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Problem: Can a draft inducer motor somehow get “weak” before it seizes up or shows some type of problem? My furnace code is telling me pressure switch/vent problem but I have checked both and they function fine. The problem is when the burners ignite the gas valve cuts off after only a second or two because the pressure switch much be opening for a split second (if I bypass the switch the burners stay ignited and everything works). With no vent problems and pressure switch working like it should I am down to thinking that either the inducer motor is not keeping up when the burner ignites and gives a little burst of pressure, or maybe the gas volume is set a little too high so that the burst of ignition is causing a pressure pulse that opens the switch. I’m not sure which one would be more common after running fine for 10 years. If I run the furnace for a few minutes with pressure switch bypassed, and then shut down, hook switch back up and restart, the system will ignite and run as it should, but later after being off for a while it will not stay lit and does the same thing and gives same code. This leads me to believe that when vent and system is hot it can draft better and switch will not open when burner first ignites so whatever the problem is, it is just barely giving enough pressure change to open the switch when ignited and system is cold. Inducer or gas volume or have you seen something in this situation that could be the problem? Thanks.
The second most common cause is the pressure switch tubing (line) being slightly obstructed with water or debris. If your Lennox furnace is a condensing furnace that produces water when it runs, then please make sure the water drain line on the furnace is draining well. Please make sure the pressure switch tubing where it attaches into the draft inducer is not obstructed with water, or the hole where the pressure switch tubing attaches to the draft inducer is not obstructed. If you are having a slight delayed ignition when the furnace first starts up then you might want to clean the burners with compressed air. Clean the pilot or furnace lighting mechanism to make sure the furnace lights smoothly. Too much gas pressure or too little gas pressure can cause a furnace to have delayed ignition. You can adjust the gas pressure if you think you might be getting too much or too little gas pressure. I show how you can do this on the following page: Please click here if you would like to see our Gas Furnace Troubleshooting Simplified Page. Please be careful when trying to adjust gas valve gas pressure. This can be dangerous when working with natural gas. A draft inducer’s bearings can get tight, or the inducer blower wheel can get dirty which could slow it down. Please make sure that the draft inducer wheel turns freely. A good test would be to watch to see how long the draft inducer wheel spins after the draft inducer goes off. The wheel should spin from 3 to 5 seconds after the power goes off to the draft inducer. If the draft inducer does not spin very long (only a second or two) then the bearings on the draft inducer might be tight and you will need to purchase a new draft inducer or a new inducer motor. If your draft inducer has a run capacitor you might want to check the capacitor to make sure it is reading in the right specs and not weak. A weak capacitor will cause the draft inducer to run slow. You said, the vent is not obstructed so this isn’t the problem. I would also suggest to look at the things on the furnace like the condensate trap and drain lines from the secondary heat exchanger. Please make sure the furnace is tilting forward slightly so the water drains out the front of the furnace. The installation instructions on these high efficiency furnace tells how many feet of vent pipe are allowed for venting. If the allowed vent feet are exceeded then you will have trouble with the pressure switch not staying closed. The 90 degree turns in the plastic PVC venting sometimes are calculated as 5 feet of piping. If you have exceeded the number of turns the furnace will not run right and the pressure switch will not work or stay closed. I remember one furnace I installed where I tried to use 2″ PVC for the venting and ended up having trouble with the pressure switch going off like your furnace is doing. I ended up having to tear the 2″ pipe out and install 3″ PVC vent. The venting is critical for these high efficiency furnaces to run right, to say the least! I hope that I given you some insight into what might be the problem. I am sorry we do not sell very many Lennox parts but I will be glad to try and help you out anyway I can. Steve Arnold, https://arnoldservice.com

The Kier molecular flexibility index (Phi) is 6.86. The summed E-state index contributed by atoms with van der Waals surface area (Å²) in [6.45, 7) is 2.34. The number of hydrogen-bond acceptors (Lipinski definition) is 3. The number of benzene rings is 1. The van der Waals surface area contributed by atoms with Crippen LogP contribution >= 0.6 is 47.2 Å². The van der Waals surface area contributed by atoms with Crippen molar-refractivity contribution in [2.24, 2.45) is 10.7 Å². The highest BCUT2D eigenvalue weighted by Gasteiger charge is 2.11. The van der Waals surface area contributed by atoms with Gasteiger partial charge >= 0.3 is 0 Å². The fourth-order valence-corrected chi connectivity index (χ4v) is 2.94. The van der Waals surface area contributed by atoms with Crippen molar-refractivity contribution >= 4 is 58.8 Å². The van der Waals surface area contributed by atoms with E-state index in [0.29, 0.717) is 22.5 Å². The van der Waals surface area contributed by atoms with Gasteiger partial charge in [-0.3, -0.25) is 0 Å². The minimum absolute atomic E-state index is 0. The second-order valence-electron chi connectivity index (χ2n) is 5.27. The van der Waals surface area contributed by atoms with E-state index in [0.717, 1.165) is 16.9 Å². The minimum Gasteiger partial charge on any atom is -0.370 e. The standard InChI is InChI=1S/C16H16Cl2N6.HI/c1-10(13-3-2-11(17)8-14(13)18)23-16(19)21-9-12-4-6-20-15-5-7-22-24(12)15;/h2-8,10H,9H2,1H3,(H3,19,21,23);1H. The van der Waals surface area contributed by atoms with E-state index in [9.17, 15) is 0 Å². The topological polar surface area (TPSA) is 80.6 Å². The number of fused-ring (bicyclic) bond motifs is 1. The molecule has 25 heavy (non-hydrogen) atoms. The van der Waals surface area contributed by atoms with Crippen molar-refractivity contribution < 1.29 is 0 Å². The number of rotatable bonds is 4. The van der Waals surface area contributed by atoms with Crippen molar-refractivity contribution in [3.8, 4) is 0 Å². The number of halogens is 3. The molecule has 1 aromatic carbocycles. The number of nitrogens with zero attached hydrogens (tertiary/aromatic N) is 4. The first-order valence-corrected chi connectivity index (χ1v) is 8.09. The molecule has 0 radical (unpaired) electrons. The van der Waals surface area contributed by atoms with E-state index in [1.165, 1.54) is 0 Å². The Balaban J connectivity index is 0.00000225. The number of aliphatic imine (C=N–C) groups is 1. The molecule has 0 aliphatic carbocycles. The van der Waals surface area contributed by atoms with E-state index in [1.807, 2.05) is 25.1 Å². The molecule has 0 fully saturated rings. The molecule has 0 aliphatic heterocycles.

Question: How can I test to see if a pressure switch is operating properly?
Set your meter to volts AC, turn your furnace on so it is calling for heat. The draft inducer should start.
There should be either two or three wires going into your pressure switch.
Probe one lead of the pressure with one lead of your meter while touching the other lead of your meter to the ground. The ground would be any bare metal part of your furnace. This must be bare metal. I always try to touch the other lead of my meter to the furnace’s switch box.
If you have a two-wire pressure switch with the draft inducer running you should be getting 24 or more volts between both leads to the ground. By this I mean if you touch one terminal of the pressure switch with one lead of your meter, and touch the other lead of your meter to the ground, the bare metal part of your furnace, you should get 24 or more volts (24 to 28 volts).
If you do not get 24 or more volts with the furnace draft inducer running then you have a pressure switch problem.
A gas furnace pressure switch problem could be caused by the following:
Your vent could be stopped up with a bird’s nest, wasp nest, or debris.